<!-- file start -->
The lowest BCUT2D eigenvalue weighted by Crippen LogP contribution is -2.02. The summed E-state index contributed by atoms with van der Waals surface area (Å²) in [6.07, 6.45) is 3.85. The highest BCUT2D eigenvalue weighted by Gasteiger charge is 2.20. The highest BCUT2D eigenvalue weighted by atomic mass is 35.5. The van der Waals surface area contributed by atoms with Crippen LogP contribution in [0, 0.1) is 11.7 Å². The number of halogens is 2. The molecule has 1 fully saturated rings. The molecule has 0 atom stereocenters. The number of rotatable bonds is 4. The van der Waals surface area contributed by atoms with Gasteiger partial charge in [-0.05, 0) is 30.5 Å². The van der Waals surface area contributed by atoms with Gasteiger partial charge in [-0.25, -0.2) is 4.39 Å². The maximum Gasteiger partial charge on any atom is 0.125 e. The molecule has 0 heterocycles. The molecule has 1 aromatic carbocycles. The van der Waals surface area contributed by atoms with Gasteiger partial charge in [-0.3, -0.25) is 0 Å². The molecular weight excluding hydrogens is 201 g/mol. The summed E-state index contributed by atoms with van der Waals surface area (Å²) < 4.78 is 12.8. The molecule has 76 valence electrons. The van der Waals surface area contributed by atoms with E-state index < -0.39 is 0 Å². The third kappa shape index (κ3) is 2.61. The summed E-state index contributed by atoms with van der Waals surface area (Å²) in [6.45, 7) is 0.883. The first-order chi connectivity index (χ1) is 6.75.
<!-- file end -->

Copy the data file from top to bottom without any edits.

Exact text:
The lowest BCUT2D eigenvalue weighted by Crippen LogP contribution is -2.02. The summed E-state index contributed by atoms with van der Waals surface area (Å²) in [6.07, 6.45) is 3.85. The highest BCUT2D eigenvalue weighted by Gasteiger charge is 2.20. The highest BCUT2D eigenvalue weighted by atomic mass is 35.5. The van der Waals surface area contributed by atoms with Crippen LogP contribution in [0, 0.1) is 11.7 Å². The number of halogens is 2. The molecule has 1 fully saturated rings. The molecule has 0 atom stereocenters. The number of rotatable bonds is 4. The van der Waals surface area contributed by atoms with Gasteiger partial charge in [-0.05, 0) is 30.5 Å². The van der Waals surface area contributed by atoms with Gasteiger partial charge in [-0.25, -0.2) is 4.39 Å². The maximum Gasteiger partial charge on any atom is 0.125 e. The molecule has 0 heterocycles. The molecule has 1 aromatic carbocycles. The van der Waals surface area contributed by atoms with Gasteiger partial charge in [-0.3, -0.25) is 0 Å². The molecular weight excluding hydrogens is 201 g/mol. The summed E-state index contributed by atoms with van der Waals surface area (Å²) < 4.78 is 12.8. The molecule has 76 valence electrons. The van der Waals surface area contributed by atoms with E-state index < -0.39 is 0 Å². The third kappa shape index (κ3) is 2.61. The summed E-state index contributed by atoms with van der Waals surface area (Å²) in [6.45, 7) is 0.883. The first-order chi connectivity index (χ1) is 6.75.